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Chapter 9
Antonio Picariello
Information retrieval can take great advantages and improvements considering users’ feedbacks. Therefore, the user dimension is a relevant component... Sample PDF
A User-Centered Approach for Information Retrieval
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Chapter 10
Aboul Ella Hassanien, Jafar M. Ali
This chapter presents an efficient algorithm to classify and retrieve images from large databases in the context of rough set theory. Color and... Sample PDF
Classification and Retrieval of Images from Databases Using Rough Set Theory
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Chapter 11
Lars Werner
Text documents stored in information systems usually consist of more information than the pure concatenation of words, i.e., they also contain... Sample PDF
Supporting Text Retrieval by Typographical Term Weighting
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Chapter 12
Ben Choi
Web mining aims for searching, organizing, and extracting information on the Web and search engines focus on searching. The next stage of Web mining... Sample PDF
Web Mining by Automatically Organizing Web Pages into Categories
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Chapter 13
John Goh
Mobile user data mining is about extracting knowledge from raw data collected from mobile users. There have been a few approaches developed, such as... Sample PDF
Mining Matrix Pattern from Mobile Users
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Chapter 14
Salvatore T. March, Gove N. Allen
Active information systems participate in the operation and management of business organizations. They create conceptual objects that represent... Sample PDF
Conceptual Modeling of Events for Active Information Systems
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Chapter 15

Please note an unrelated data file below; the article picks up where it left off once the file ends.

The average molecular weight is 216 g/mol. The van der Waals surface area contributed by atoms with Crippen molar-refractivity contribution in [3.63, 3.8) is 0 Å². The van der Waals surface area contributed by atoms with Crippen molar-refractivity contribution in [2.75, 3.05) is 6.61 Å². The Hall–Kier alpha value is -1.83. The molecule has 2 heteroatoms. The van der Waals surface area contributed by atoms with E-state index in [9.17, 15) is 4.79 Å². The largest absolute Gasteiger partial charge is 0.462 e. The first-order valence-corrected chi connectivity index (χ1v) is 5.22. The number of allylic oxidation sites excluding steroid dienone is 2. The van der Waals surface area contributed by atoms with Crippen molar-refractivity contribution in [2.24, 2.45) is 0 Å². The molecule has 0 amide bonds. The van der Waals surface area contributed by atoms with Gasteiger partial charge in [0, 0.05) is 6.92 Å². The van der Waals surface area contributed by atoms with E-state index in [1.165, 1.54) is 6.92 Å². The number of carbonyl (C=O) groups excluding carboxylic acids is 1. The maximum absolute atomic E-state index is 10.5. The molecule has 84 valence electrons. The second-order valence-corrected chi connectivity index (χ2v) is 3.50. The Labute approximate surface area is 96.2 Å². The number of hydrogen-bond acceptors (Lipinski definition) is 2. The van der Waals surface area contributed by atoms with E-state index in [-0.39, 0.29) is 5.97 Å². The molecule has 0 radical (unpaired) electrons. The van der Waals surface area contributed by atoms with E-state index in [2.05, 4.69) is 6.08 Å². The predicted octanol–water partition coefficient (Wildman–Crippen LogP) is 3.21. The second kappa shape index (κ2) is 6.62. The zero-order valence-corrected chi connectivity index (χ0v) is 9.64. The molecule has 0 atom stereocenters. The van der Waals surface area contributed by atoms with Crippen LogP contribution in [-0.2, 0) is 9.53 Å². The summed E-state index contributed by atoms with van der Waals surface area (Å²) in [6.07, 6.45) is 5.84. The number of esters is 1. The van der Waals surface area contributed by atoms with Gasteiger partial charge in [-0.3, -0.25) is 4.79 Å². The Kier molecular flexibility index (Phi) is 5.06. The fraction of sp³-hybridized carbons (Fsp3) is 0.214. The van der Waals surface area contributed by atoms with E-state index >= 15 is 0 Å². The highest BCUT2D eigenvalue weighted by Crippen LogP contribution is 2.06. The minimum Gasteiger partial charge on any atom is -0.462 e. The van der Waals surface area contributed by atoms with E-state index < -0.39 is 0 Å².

John M. Artz
Earlier work in the philosophical foundations of information modeling identified four key concepts in which philosophical groundwork must be further... Sample PDF
Information Modeling and the Problem of Universals
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Chapter 16
Christian Hillbrand
The motivation for this chapter is the observation that many companies build their strategy upon poorly validated hypotheses about cause and effect... Sample PDF
Empirical Inference of Numerical Information into Causal Strategy Models by Means of Artificial Intelligence
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Chapter 17
Yongjian Fu
In this chapter, we propose to use N-gram models for improving Web navigation for mobile users. Ngram models are built from Web server logs to learn... Sample PDF
Improving Mobile Web Navigation Using N-Grams Prediction Models
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Chapter 18
Réal Carbonneau, Rustam Vahidov, Kevin Laframboise
Managing supply chains in today’s complex, dynamic, and uncertain environment is one of the key challenges affecting the success of the businesses.... Sample PDF
Forecasting Supply Chain Demand Using Machine Learning Algorithms
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Chapter 19
Teemu Tynjala
The present study implements a generic methodology for describing and analyzing demand supply networks (i.e. networks from a company’s suppliers... Sample PDF
Supporting Demand Supply Network Optimization with Petri Nets
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About the Contributors